Design is a synthesis. We have a target in mind, usually given to us by our boss or client, and we use our imagination, creativity and whatever knowledge we gathered through our life. It is like a game of catch: catch as you can! No rules. Just bring results, and fast! And it better work, or else…
In our toolbox we have whatever was learned in university: some math, physics, strength of materials, and a lot more. Wonderful tools for analyzing anything, or that is what we believe. We are certain that if we encounter a problem too difficult to our analytical powers we can always study a bit deeper or ask an expert, A PhD possibly. Alas, our wicked boss or client as the case may be, won’t allow us! He does not have the time, the money or both. Hey there, you are the engineer, you should know everything and solve everything. Fast! If you have not been in this situation you are probably working for a large institution, where time and money do not count. Lucky you!
Practice makes perfect
Why can’t you design a simple mechanism? Suppose we have to design a mechanism to throw out a slice of bread from the toaster when ready. Oops… what should be the strength of the holding arm? The weight of the bread is so small that by calculating the stress we get a thickness of the metallic arm to be say, 0.124 mm. Hmmmm. It does not seem right! Shall we make it of plastic? What temperature will this piece reach? How to calculate the heat transfer? An endless line of problems, many seem too difficult to solve by the tools we have. Maybe we should ask for a stronger FEA tool, if we get the budget and time! And yet, there are toasters who do the job pretty nicely. And it seems some of them were even designed by less educated people then us, even before FEA tools were even thought of. How come?
Did I make my point? The university gave us tools that are unfortunately sometimes useless in real life, and going back to ask our professor does not seem to work either. It will take too long to get the answer, and it will not solve the problem at all. We shall have to make two professors work together on this stupid problem: experts for strength and for heat transfer. Then, each will start by demanding a computer model to analyze. But, wait a minute! There is no model yet! We still have to design it in order to have a model.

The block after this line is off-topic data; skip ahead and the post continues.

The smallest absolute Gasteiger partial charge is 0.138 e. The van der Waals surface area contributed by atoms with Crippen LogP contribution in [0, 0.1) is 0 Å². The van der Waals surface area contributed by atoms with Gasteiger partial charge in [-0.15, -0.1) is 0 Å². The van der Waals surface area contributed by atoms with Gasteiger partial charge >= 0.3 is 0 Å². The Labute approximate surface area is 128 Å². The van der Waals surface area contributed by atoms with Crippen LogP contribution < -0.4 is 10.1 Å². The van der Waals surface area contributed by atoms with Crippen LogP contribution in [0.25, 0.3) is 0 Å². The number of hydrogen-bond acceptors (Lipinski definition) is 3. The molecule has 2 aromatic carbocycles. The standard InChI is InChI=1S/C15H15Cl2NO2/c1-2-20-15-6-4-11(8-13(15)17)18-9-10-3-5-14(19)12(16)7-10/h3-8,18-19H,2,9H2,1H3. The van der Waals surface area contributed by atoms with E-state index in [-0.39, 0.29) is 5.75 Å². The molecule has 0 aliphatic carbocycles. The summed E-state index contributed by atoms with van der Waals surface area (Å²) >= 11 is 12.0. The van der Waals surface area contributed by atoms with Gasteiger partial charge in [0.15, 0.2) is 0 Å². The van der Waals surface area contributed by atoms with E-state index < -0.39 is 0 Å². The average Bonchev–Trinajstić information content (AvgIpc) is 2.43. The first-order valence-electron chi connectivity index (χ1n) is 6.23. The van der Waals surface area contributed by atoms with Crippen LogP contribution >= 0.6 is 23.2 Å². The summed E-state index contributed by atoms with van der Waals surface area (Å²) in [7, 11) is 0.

This simple invented example demonstrates it all. Design is a vicious circle, where in order to use our tools to calculate it we must have it finished first. Nothing I wrote here is new. Everyone who does design knows it. And yet, in spite of this seemingly vicious circle we create good designs all the time, some of them extremely complex. What is the secret here, and why this secret has not be revealed to us in the university?
Design is art
There are several answers to that. The teachers in the university are mostly scientists. They research and make the formulas. They, as a rule, do not do design work themselves. They are expert for analysis, but design is the art of synthesis. So why are there no experts in synthesis too? This is because synthesis appears to be simple. It seems like everybody can do it, it only requires some creativity and some analytical tools, right? Wrong! But they don’t know it. It does not require these high mathematical skills, so it does not count…
The sad truth is that design is a very complex art. Many can do it, but few can do it right. There are no rules and definitely no perfect algorithms. There are few books on the subject but they don’t look like much. Not scientific enough – just like this blog. And there are no authorities: nobody ever came out and called himself master in the art of design. There are only experts in designing certain things.
True, you cannot make an algorithm for design. If we could, we would have given this job to computers. It is only us, humans, that can do real design work, much like the inability of computers to create art. Well, computers do art sometimes, but they are years away from being able to design anything at all, which is more that copying and optimizing existing design.
So, is it hopeless? Must we jump into the deep water and hope not to sink? Not quite. There are some general fuzzy rules that we experienced engineers use, knowingly or instinctively. In my following blog posts, I shall try to expose some of these rules.